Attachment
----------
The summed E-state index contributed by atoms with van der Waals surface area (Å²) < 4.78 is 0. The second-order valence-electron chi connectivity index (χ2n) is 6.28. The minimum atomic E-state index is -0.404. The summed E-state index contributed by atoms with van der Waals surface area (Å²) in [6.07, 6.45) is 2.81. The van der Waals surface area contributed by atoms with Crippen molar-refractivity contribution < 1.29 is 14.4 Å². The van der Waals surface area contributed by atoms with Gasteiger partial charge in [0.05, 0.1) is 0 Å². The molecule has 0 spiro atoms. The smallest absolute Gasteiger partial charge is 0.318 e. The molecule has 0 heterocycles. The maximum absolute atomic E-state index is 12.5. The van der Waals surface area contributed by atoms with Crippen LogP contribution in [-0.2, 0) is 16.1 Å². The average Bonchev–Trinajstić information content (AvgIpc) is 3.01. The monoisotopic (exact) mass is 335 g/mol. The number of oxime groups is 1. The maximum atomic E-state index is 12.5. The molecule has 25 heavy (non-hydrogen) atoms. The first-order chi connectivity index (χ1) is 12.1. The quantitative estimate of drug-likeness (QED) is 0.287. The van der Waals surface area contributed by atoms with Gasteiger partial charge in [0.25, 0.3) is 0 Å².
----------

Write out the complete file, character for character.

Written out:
The summed E-state index contributed by atoms with van der Waals surface area (Å²) < 4.78 is 0. The second-order valence-electron chi connectivity index (χ2n) is 6.28. The minimum atomic E-state index is -0.404. The summed E-state index contributed by atoms with van der Waals surface area (Å²) in [6.07, 6.45) is 2.81. The van der Waals surface area contributed by atoms with Crippen molar-refractivity contribution < 1.29 is 14.4 Å². The van der Waals surface area contributed by atoms with Gasteiger partial charge in [0.05, 0.1) is 0 Å². The molecule has 0 spiro atoms. The smallest absolute Gasteiger partial charge is 0.318 e. The molecule has 0 heterocycles. The maximum absolute atomic E-state index is 12.5. The van der Waals surface area contributed by atoms with Crippen LogP contribution in [-0.2, 0) is 16.1 Å². The average Bonchev–Trinajstić information content (AvgIpc) is 3.01. The monoisotopic (exact) mass is 335 g/mol. The number of oxime groups is 1. The maximum atomic E-state index is 12.5. The molecule has 25 heavy (non-hydrogen) atoms. The first-order chi connectivity index (χ1) is 12.1. The quantitative estimate of drug-likeness (QED) is 0.287. The van der Waals surface area contributed by atoms with Gasteiger partial charge in [0.25, 0.3) is 0 Å².